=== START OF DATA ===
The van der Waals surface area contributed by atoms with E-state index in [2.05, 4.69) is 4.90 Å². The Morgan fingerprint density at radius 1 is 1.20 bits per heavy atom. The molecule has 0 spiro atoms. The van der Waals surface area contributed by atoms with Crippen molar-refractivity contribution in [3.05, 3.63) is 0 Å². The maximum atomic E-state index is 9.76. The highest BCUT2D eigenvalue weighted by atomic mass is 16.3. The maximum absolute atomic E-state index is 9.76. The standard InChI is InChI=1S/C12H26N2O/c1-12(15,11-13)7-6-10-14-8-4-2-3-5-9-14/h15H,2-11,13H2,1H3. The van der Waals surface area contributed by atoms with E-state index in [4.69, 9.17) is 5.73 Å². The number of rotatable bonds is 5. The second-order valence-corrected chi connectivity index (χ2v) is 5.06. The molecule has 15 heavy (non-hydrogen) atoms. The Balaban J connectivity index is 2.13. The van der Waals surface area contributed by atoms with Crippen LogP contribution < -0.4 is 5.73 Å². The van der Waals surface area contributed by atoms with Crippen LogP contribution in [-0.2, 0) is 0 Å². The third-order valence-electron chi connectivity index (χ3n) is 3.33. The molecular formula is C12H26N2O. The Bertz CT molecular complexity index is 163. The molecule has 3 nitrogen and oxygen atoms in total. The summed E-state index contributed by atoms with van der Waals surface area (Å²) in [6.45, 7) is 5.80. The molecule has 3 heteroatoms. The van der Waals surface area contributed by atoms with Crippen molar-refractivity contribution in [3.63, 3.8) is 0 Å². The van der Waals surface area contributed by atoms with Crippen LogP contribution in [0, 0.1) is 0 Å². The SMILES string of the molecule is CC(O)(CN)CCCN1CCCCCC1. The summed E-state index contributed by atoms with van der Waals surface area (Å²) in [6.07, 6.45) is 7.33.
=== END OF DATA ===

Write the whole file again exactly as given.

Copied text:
The van der Waals surface area contributed by atoms with E-state index in [2.05, 4.69) is 4.90 Å². The Morgan fingerprint density at radius 1 is 1.20 bits per heavy atom. The molecule has 0 spiro atoms. The van der Waals surface area contributed by atoms with Crippen molar-refractivity contribution in [3.05, 3.63) is 0 Å². The maximum atomic E-state index is 9.76. The highest BCUT2D eigenvalue weighted by atomic mass is 16.3. The maximum absolute atomic E-state index is 9.76. The standard InChI is InChI=1S/C12H26N2O/c1-12(15,11-13)7-6-10-14-8-4-2-3-5-9-14/h15H,2-11,13H2,1H3. The van der Waals surface area contributed by atoms with E-state index in [4.69, 9.17) is 5.73 Å². The number of rotatable bonds is 5. The second-order valence-corrected chi connectivity index (χ2v) is 5.06. The molecule has 15 heavy (non-hydrogen) atoms. The Balaban J connectivity index is 2.13. The van der Waals surface area contributed by atoms with Crippen LogP contribution < -0.4 is 5.73 Å². The van der Waals surface area contributed by atoms with Crippen LogP contribution in [-0.2, 0) is 0 Å². The third-order valence-electron chi connectivity index (χ3n) is 3.33. The molecular formula is C12H26N2O. The Bertz CT molecular complexity index is 163. The molecule has 3 nitrogen and oxygen atoms in total. The summed E-state index contributed by atoms with van der Waals surface area (Å²) in [6.45, 7) is 5.80. The molecule has 3 heteroatoms. The van der Waals surface area contributed by atoms with Crippen molar-refractivity contribution in [3.63, 3.8) is 0 Å². The van der Waals surface area contributed by atoms with Crippen LogP contribution in [0, 0.1) is 0 Å². The SMILES string of the molecule is CC(O)(CN)CCCN1CCCCCC1. The summed E-state index contributed by atoms with van der Waals surface area (Å²) in [6.07, 6.45) is 7.33.